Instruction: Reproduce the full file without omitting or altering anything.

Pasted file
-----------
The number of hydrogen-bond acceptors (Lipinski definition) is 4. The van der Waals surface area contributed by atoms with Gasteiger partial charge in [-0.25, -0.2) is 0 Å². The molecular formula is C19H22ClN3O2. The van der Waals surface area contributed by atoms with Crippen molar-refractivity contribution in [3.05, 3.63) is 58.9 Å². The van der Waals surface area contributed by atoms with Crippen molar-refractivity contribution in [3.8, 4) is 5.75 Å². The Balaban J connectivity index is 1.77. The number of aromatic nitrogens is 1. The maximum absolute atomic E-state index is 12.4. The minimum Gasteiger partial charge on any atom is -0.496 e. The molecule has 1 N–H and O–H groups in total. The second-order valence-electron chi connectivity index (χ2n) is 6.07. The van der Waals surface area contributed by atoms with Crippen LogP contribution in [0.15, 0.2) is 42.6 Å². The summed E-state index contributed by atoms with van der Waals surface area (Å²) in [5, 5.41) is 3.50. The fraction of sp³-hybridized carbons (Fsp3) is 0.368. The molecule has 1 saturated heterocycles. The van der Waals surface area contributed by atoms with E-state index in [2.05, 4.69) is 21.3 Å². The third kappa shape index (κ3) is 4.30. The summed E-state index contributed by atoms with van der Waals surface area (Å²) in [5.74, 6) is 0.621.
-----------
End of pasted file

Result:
The number of hydrogen-bond acceptors (Lipinski definition) is 4. The van der Waals surface area contributed by atoms with Gasteiger partial charge in [-0.25, -0.2) is 0 Å². The molecular formula is C19H22ClN3O2. The van der Waals surface area contributed by atoms with Crippen molar-refractivity contribution in [3.05, 3.63) is 58.9 Å². The van der Waals surface area contributed by atoms with Crippen molar-refractivity contribution in [3.8, 4) is 5.75 Å². The Balaban J connectivity index is 1.77. The number of aromatic nitrogens is 1. The maximum absolute atomic E-state index is 12.4. The minimum Gasteiger partial charge on any atom is -0.496 e. The molecule has 1 N–H and O–H groups in total. The second-order valence-electron chi connectivity index (χ2n) is 6.07. The van der Waals surface area contributed by atoms with Crippen LogP contribution in [0.15, 0.2) is 42.6 Å². The summed E-state index contributed by atoms with van der Waals surface area (Å²) in [5, 5.41) is 3.50. The fraction of sp³-hybridized carbons (Fsp3) is 0.368. The molecule has 1 saturated heterocycles. The van der Waals surface area contributed by atoms with E-state index in [2.05, 4.69) is 21.3 Å². The third kappa shape index (κ3) is 4.30. The summed E-state index contributed by atoms with van der Waals surface area (Å²) in [5.74, 6) is 0.621.